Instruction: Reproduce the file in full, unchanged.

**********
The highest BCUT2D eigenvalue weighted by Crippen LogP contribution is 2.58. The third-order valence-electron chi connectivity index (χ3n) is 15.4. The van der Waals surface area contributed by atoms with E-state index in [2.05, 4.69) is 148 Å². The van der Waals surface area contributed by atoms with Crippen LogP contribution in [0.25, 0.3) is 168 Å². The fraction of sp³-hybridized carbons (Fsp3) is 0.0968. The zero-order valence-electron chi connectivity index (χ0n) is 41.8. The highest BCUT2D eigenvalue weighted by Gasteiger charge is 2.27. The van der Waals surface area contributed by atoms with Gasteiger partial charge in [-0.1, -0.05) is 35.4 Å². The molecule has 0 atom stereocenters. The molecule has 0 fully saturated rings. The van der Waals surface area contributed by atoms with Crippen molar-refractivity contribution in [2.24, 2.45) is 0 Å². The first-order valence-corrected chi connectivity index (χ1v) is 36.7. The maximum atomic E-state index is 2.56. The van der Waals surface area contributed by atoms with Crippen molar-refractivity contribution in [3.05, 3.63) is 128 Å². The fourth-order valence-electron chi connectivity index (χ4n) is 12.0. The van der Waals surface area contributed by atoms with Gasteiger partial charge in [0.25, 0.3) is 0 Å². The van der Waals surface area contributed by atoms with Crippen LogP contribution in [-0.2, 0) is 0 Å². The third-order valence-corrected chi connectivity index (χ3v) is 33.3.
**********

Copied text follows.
The highest BCUT2D eigenvalue weighted by Crippen LogP contribution is 2.58. The third-order valence-electron chi connectivity index (χ3n) is 15.4. The van der Waals surface area contributed by atoms with E-state index in [2.05, 4.69) is 148 Å². The van der Waals surface area contributed by atoms with Crippen LogP contribution in [0.25, 0.3) is 168 Å². The fraction of sp³-hybridized carbons (Fsp3) is 0.0968. The zero-order valence-electron chi connectivity index (χ0n) is 41.8. The highest BCUT2D eigenvalue weighted by Gasteiger charge is 2.27. The van der Waals surface area contributed by atoms with Gasteiger partial charge in [-0.1, -0.05) is 35.4 Å². The molecule has 0 atom stereocenters. The molecule has 0 fully saturated rings. The van der Waals surface area contributed by atoms with Crippen molar-refractivity contribution in [2.24, 2.45) is 0 Å². The first-order valence-corrected chi connectivity index (χ1v) is 36.7. The maximum atomic E-state index is 2.56. The van der Waals surface area contributed by atoms with Crippen molar-refractivity contribution in [3.05, 3.63) is 128 Å². The fourth-order valence-electron chi connectivity index (χ4n) is 12.0. The van der Waals surface area contributed by atoms with Gasteiger partial charge in [0.25, 0.3) is 0 Å². The van der Waals surface area contributed by atoms with Crippen LogP contribution in [-0.2, 0) is 0 Å². The third-order valence-corrected chi connectivity index (χ3v) is 33.3.